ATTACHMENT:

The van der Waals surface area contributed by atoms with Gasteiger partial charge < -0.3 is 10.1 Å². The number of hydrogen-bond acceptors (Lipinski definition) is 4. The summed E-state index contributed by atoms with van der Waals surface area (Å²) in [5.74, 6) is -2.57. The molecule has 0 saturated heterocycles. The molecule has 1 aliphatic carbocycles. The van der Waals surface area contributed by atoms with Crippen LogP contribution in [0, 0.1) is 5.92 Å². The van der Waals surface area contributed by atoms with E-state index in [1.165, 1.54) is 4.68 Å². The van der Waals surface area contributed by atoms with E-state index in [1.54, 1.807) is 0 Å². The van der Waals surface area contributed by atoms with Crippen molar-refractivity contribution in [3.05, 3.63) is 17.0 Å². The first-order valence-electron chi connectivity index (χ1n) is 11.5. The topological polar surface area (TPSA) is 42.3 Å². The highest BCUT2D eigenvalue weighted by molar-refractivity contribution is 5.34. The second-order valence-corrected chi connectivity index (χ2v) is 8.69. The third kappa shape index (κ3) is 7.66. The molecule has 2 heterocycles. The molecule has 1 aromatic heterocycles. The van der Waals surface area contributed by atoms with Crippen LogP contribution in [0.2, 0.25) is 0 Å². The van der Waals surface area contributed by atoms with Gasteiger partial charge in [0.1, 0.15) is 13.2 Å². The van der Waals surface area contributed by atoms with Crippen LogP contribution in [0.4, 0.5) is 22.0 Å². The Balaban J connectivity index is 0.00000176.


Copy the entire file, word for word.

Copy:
The van der Waals surface area contributed by atoms with Gasteiger partial charge < -0.3 is 10.1 Å². The number of hydrogen-bond acceptors (Lipinski definition) is 4. The summed E-state index contributed by atoms with van der Waals surface area (Å²) in [5.74, 6) is -2.57. The molecule has 0 saturated heterocycles. The molecule has 1 aliphatic carbocycles. The van der Waals surface area contributed by atoms with Crippen LogP contribution in [0, 0.1) is 5.92 Å². The van der Waals surface area contributed by atoms with E-state index in [1.165, 1.54) is 4.68 Å². The van der Waals surface area contributed by atoms with E-state index in [1.54, 1.807) is 0 Å². The van der Waals surface area contributed by atoms with Crippen molar-refractivity contribution in [3.05, 3.63) is 17.0 Å². The first-order valence-electron chi connectivity index (χ1n) is 11.5. The topological polar surface area (TPSA) is 42.3 Å². The highest BCUT2D eigenvalue weighted by molar-refractivity contribution is 5.34. The second-order valence-corrected chi connectivity index (χ2v) is 8.69. The third kappa shape index (κ3) is 7.66. The molecule has 2 heterocycles. The molecule has 1 aromatic heterocycles. The van der Waals surface area contributed by atoms with Crippen LogP contribution in [0.2, 0.25) is 0 Å². The van der Waals surface area contributed by atoms with Gasteiger partial charge in [0.1, 0.15) is 13.2 Å². The van der Waals surface area contributed by atoms with Crippen LogP contribution in [0.4, 0.5) is 22.0 Å². The Balaban J connectivity index is 0.00000176.